Jacques: Don’t blame sexism for Clinton loss
I want to get something off my chest. I’m a woman. And I didn’t vote for Hillary Clinton.
That doesn’t mean I’m sexist. Or racist. Or that I don’t care about protecting the rights of all Americans.
I couldn’t support Clinton because of her far-left policies, which I firmly believe would have taken the country in the wrong direction. Clinton didn’t lose because she is a woman or because a vast swath of citizens are deplorable cavemen. She didn’t get elected because this country wants change after eight years of President Barack Obama. And Clinton has been around a long time and a lot of people just don’t like or trust her — for good reason.
Following Trump’s win, Charlotte Hays, director of cultural programs and senior editor at the free-market Independent Women’s Forum, put it this way: “Americans are sick and tired of being governed by executive order, tired of living by laws (or worse, arbitrarily imposed regulations) that are imposed from Washington. They don't think that their kids are any less deserving of a good education than those who come from families that can afford private schools.”
Rather than take the election’s outcome for what it was, many women and liberals are painting Clinton’s defeat as a reflection of widespread misogyny and saying the future for women in the U.S. is bleak.
Take this tweet by “The Mindy Project” writer Chris Schleicher: “Please hug your LGBT friends, your non-white friends, your female friends, your non-Christian friends. America just told us we don't matter.”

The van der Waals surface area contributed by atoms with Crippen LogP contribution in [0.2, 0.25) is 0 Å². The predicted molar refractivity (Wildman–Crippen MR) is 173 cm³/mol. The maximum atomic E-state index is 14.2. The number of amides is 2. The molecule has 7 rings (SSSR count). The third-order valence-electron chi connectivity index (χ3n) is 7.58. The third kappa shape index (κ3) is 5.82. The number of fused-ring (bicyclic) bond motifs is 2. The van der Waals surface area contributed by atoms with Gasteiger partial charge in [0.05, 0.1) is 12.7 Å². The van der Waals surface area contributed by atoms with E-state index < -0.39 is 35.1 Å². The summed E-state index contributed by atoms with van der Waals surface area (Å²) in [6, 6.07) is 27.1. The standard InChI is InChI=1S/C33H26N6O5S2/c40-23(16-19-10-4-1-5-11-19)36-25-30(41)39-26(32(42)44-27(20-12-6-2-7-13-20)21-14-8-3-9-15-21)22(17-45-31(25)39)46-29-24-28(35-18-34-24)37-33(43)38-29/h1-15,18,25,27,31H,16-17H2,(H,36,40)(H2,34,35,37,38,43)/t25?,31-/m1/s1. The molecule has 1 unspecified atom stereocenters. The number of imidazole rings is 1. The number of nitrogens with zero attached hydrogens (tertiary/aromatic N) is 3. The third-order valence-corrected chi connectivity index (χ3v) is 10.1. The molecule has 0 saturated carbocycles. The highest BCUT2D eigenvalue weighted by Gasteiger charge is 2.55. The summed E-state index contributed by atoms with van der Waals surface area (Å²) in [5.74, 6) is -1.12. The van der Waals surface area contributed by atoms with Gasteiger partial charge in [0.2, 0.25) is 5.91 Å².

That tweet got over 46,000 retweets, and the sentiment is widespread.
Let’s break that down.
In painting President-elect Donald Trump as a monster, these folks have forgotten that he’s consistently stood up for gay and transgender rights. I was at the Republican National Convention in Cleveland and heard Trump say that he would do everything in his power to protect LGBTQ citizens. The crowd cheered.
As far as how Trump’s election will impact women, that also deserves a second look. A lot of conservative women, including me, never signed on to Trump’s campaign, but many did. In fact, it was women who helped push him over the edge in Michigan. Fifty percent of white women voted for Trump, according to exit polls, compared with 43 percent for Clinton. That doesn’t mean Trump voters were thrilled with his comments about women; 74 percent said they were bothered by them.
Nationwide, Trump got 29 percent of the Latino vote, which is more than expected. He also got more of the black vote (8 percent) than Mitt Romney did in 2012.
Most people vote because of issues they care about — not simply because of a candidate’s race or sexual parts. And despite Trump’s many flaws, voters, including women, filled in the oval for him because they thought he was the best option for improving the economy and overhauling Obamacare.
Labeling Clinton’s loss as sexism ignores all the women who backed Trump.
Powerful women in Michigan helped earn Trump a victory here. Ronna Romney McDaniel, the state GOP chair, worked tirelessly to ensure the election of a Republican president.
The same goes for Lena Epstein, Michigan co-chair of Trump’s campaign. Epstein, a millennial and general manager of Vesco Oil Corporation, supported Trump because she felt he was best on the issues important to her. She was also involved with a statewide Women for Trump group.
Epstein is looking forward to when she can throw her support behind a woman candidate who represents her conservative ideals.
“A lot of people would love to see a woman in the White House,” Epstein says.
“I can’t wait for that. I hope to see it in my lifetime.”
So do I.